We were thrilled to be invited to take part in the recent ‘Stop the Cuts’ demonstration at Foyle Arena today.
The Western trust is set to make a total of 12.5 million of cuts to our NHS services as part of the controversial ‘savings plan’. While it isn’t clear exactly where these cuts will be made, our health service is clearly over stretched in many areas. This is highly evident in our current mental health service.
According to the British Medical Association:
- only 11% of the UK Health budget is spent on mental health care while mental health accounts for 23% of the disease burden in the UK.
- prescriptions for antidepressants has increased by 60% in Northern Ireland between 2000-2008.
- the rate of self harm has increased by 12% in 2012-2013 and to 30% in 2014-2015.
- in 2006 1 in 3 Northern Irish patients had to wait over 13 weeks for treatment.
- there has been significant reductions to acute patient mental health beds leading to over occupancy.
- due to lack of training for GPs there is limited knowledge about mental health services.
Our team attended the stop the cuts demonstration to ensure the voices of our members are heard. Our Committee member Ashleigh Coyle had the following to say:
“For a lot of our members, the only time they have the courage and drive to leave their home is when our coffee meetings are held. They know it is a confidential, non-judgmental & friendly environment. As I’ve already stated, we do this voluntarily, none of us are professionals but have been in their shoes at one stage or another so can only offer advice but it is a sad state of affairs when so many people in your home town are more comfortable speaking with a volunteer support group than seeking ‘professional medical help’ as they feel the system is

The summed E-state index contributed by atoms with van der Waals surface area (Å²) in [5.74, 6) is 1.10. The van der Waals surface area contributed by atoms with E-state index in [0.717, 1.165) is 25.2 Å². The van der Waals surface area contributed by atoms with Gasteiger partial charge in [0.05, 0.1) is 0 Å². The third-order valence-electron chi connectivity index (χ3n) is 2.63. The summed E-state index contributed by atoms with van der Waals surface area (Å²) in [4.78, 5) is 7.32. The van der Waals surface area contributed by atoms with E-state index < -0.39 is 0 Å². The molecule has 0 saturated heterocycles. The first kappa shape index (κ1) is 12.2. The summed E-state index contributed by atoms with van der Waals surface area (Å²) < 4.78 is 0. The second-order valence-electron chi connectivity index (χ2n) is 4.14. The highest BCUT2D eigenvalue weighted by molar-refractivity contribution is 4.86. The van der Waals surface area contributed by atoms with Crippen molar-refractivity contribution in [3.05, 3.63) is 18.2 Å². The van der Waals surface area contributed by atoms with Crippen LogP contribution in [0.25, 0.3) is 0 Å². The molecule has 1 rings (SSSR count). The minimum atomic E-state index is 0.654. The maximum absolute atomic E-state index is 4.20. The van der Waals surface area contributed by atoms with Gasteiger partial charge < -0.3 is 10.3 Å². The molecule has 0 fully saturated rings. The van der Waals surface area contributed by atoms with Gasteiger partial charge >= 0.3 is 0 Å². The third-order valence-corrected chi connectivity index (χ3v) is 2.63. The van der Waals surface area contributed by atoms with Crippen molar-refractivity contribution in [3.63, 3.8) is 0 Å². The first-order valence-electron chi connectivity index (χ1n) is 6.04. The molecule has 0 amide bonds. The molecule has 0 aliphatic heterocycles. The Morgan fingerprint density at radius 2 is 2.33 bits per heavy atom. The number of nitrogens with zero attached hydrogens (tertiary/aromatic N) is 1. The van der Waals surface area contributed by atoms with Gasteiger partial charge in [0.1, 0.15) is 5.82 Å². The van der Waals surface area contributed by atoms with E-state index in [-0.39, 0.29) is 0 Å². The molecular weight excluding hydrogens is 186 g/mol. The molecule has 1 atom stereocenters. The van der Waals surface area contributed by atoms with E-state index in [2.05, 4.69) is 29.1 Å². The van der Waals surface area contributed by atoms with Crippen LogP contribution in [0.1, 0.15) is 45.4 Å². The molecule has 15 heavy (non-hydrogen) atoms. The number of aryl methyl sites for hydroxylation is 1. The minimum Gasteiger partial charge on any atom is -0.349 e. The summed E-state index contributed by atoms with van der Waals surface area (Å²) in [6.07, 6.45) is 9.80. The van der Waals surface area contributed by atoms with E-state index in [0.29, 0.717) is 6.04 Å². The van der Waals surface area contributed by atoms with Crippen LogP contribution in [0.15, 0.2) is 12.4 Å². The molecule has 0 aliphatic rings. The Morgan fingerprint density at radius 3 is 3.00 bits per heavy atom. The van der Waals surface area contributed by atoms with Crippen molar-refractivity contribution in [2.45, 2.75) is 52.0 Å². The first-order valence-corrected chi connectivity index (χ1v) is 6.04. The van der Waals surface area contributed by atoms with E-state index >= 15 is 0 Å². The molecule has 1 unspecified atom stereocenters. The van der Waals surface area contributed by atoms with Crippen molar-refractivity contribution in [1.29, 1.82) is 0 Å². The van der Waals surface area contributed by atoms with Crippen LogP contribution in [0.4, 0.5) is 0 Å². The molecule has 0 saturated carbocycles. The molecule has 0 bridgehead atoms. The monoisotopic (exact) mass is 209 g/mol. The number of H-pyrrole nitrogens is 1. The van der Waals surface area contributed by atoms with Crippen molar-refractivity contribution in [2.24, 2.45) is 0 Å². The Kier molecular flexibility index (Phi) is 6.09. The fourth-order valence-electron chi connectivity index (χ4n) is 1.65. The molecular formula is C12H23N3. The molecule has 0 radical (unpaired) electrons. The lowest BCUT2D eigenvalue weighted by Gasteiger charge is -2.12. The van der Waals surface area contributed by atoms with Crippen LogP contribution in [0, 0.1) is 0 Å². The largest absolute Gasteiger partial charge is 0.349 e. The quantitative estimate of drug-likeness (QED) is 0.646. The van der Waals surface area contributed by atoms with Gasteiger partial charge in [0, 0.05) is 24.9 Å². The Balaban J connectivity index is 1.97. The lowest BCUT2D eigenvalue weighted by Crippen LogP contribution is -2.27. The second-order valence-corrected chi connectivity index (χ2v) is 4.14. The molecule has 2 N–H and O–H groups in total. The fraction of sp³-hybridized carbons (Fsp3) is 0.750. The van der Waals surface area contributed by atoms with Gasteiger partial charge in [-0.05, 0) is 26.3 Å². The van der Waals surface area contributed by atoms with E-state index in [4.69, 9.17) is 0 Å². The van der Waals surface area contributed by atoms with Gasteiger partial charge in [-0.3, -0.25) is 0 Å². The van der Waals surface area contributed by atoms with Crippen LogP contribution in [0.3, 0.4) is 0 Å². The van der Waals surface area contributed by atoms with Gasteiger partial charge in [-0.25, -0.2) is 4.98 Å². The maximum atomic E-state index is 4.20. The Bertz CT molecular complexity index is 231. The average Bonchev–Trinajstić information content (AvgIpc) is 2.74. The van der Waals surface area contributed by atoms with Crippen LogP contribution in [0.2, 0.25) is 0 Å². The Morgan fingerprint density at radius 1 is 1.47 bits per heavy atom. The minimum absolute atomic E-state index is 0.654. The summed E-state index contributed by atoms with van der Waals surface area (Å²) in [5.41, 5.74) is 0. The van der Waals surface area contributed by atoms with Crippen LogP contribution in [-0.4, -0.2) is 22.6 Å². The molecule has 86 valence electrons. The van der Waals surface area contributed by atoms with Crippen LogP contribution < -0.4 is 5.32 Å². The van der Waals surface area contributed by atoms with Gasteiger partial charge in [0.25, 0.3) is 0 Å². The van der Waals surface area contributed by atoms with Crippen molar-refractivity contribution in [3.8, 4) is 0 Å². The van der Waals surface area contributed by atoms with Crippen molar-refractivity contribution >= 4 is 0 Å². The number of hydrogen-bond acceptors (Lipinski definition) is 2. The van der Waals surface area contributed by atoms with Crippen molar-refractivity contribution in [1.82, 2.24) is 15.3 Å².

already failing them as it is.
With 504 people losing their life to suicide last year, I ask how we reduce this number with half of the budget? Mathematics would state that our number of suicides is sure to double.
I hear stories daily from people waiting 6 months, 18 months sometimes even 24 months to simply be assessed by a specific health professional. I ask again, how do we reduce this time with half of the budget?
We refuse to stand by and watch our members and many other mental health sufferers throughout Northern Ireland be let down by the government.
Prevention is better than a cure. Just because mental health is invisible doesn’t mean the sufferers are!”
DEMAND BETTER MENTAL HEALTH SERVICES!
British Medical Association (April 2017) Breaking Down barriers: The challenge of improving mental health outcomes.